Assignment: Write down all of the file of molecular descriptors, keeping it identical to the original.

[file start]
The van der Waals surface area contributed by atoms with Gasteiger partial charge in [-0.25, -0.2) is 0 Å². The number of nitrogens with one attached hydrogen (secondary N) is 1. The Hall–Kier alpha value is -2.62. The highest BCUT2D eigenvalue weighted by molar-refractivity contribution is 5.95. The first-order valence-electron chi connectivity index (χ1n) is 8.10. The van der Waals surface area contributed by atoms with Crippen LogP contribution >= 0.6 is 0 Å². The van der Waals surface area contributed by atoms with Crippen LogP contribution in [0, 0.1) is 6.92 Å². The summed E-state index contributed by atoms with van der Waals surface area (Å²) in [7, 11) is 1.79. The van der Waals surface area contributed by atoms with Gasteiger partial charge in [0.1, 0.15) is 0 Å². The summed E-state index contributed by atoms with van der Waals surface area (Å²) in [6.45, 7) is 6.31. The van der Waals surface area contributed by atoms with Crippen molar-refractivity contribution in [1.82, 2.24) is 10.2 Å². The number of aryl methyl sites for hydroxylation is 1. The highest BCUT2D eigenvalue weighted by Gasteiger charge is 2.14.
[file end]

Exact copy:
The van der Waals surface area contributed by atoms with Gasteiger partial charge in [-0.25, -0.2) is 0 Å². The number of nitrogens with one attached hydrogen (secondary N) is 1. The Hall–Kier alpha value is -2.62. The highest BCUT2D eigenvalue weighted by molar-refractivity contribution is 5.95. The first-order valence-electron chi connectivity index (χ1n) is 8.10. The van der Waals surface area contributed by atoms with Crippen LogP contribution >= 0.6 is 0 Å². The van der Waals surface area contributed by atoms with Crippen LogP contribution in [0, 0.1) is 6.92 Å². The summed E-state index contributed by atoms with van der Waals surface area (Å²) in [7, 11) is 1.79. The van der Waals surface area contributed by atoms with Gasteiger partial charge in [0.1, 0.15) is 0 Å². The summed E-state index contributed by atoms with van der Waals surface area (Å²) in [6.45, 7) is 6.31. The van der Waals surface area contributed by atoms with Crippen molar-refractivity contribution in [1.82, 2.24) is 10.2 Å². The number of aryl methyl sites for hydroxylation is 1. The highest BCUT2D eigenvalue weighted by Gasteiger charge is 2.14.